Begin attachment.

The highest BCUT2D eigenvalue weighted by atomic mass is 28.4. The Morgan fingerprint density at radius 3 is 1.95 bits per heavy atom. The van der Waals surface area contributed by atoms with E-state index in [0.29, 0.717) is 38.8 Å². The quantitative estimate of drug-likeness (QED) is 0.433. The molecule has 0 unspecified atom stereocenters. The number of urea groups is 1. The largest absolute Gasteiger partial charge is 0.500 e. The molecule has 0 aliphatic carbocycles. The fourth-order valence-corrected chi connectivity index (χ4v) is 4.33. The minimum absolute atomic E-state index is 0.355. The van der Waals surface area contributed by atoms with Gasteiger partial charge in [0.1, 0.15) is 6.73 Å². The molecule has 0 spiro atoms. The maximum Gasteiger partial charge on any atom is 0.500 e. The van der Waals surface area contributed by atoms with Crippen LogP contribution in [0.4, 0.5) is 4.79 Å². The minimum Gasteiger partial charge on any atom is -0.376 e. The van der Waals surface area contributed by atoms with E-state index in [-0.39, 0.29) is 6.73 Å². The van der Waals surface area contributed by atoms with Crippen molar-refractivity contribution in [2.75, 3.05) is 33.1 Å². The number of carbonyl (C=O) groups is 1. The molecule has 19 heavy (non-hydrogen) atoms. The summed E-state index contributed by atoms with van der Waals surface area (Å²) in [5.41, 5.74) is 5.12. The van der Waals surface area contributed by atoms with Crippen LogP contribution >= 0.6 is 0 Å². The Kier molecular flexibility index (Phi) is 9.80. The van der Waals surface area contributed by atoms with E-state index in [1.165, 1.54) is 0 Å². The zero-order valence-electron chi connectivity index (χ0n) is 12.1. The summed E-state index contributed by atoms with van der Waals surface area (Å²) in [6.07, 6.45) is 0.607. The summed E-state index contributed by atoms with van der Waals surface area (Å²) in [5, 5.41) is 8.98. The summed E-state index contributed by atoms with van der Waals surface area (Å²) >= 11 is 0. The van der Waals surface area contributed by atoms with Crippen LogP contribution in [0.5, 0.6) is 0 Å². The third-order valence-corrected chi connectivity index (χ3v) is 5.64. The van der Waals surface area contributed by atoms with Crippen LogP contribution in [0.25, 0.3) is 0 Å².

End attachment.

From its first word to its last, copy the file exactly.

The highest BCUT2D eigenvalue weighted by atomic mass is 28.4. The Morgan fingerprint density at radius 3 is 1.95 bits per heavy atom. The van der Waals surface area contributed by atoms with E-state index in [0.29, 0.717) is 38.8 Å². The quantitative estimate of drug-likeness (QED) is 0.433. The molecule has 0 unspecified atom stereocenters. The number of urea groups is 1. The largest absolute Gasteiger partial charge is 0.500 e. The molecule has 0 aliphatic carbocycles. The fourth-order valence-corrected chi connectivity index (χ4v) is 4.33. The minimum absolute atomic E-state index is 0.355. The van der Waals surface area contributed by atoms with Gasteiger partial charge in [0.1, 0.15) is 6.73 Å². The molecule has 0 spiro atoms. The maximum Gasteiger partial charge on any atom is 0.500 e. The van der Waals surface area contributed by atoms with Crippen LogP contribution in [0.4, 0.5) is 4.79 Å². The minimum Gasteiger partial charge on any atom is -0.376 e. The van der Waals surface area contributed by atoms with E-state index in [-0.39, 0.29) is 6.73 Å². The van der Waals surface area contributed by atoms with Crippen molar-refractivity contribution in [2.75, 3.05) is 33.1 Å². The number of carbonyl (C=O) groups is 1. The molecule has 19 heavy (non-hydrogen) atoms. The summed E-state index contributed by atoms with van der Waals surface area (Å²) in [5.41, 5.74) is 5.12. The van der Waals surface area contributed by atoms with Crippen LogP contribution >= 0.6 is 0 Å². The Kier molecular flexibility index (Phi) is 9.80. The van der Waals surface area contributed by atoms with E-state index in [1.165, 1.54) is 0 Å². The zero-order valence-electron chi connectivity index (χ0n) is 12.1. The summed E-state index contributed by atoms with van der Waals surface area (Å²) in [6.07, 6.45) is 0.607. The summed E-state index contributed by atoms with van der Waals surface area (Å²) in [5, 5.41) is 8.98. The summed E-state index contributed by atoms with van der Waals surface area (Å²) >= 11 is 0. The van der Waals surface area contributed by atoms with Crippen LogP contribution in [0.5, 0.6) is 0 Å². The third-order valence-corrected chi connectivity index (χ3v) is 5.64. The van der Waals surface area contributed by atoms with Crippen LogP contribution in [0.25, 0.3) is 0 Å².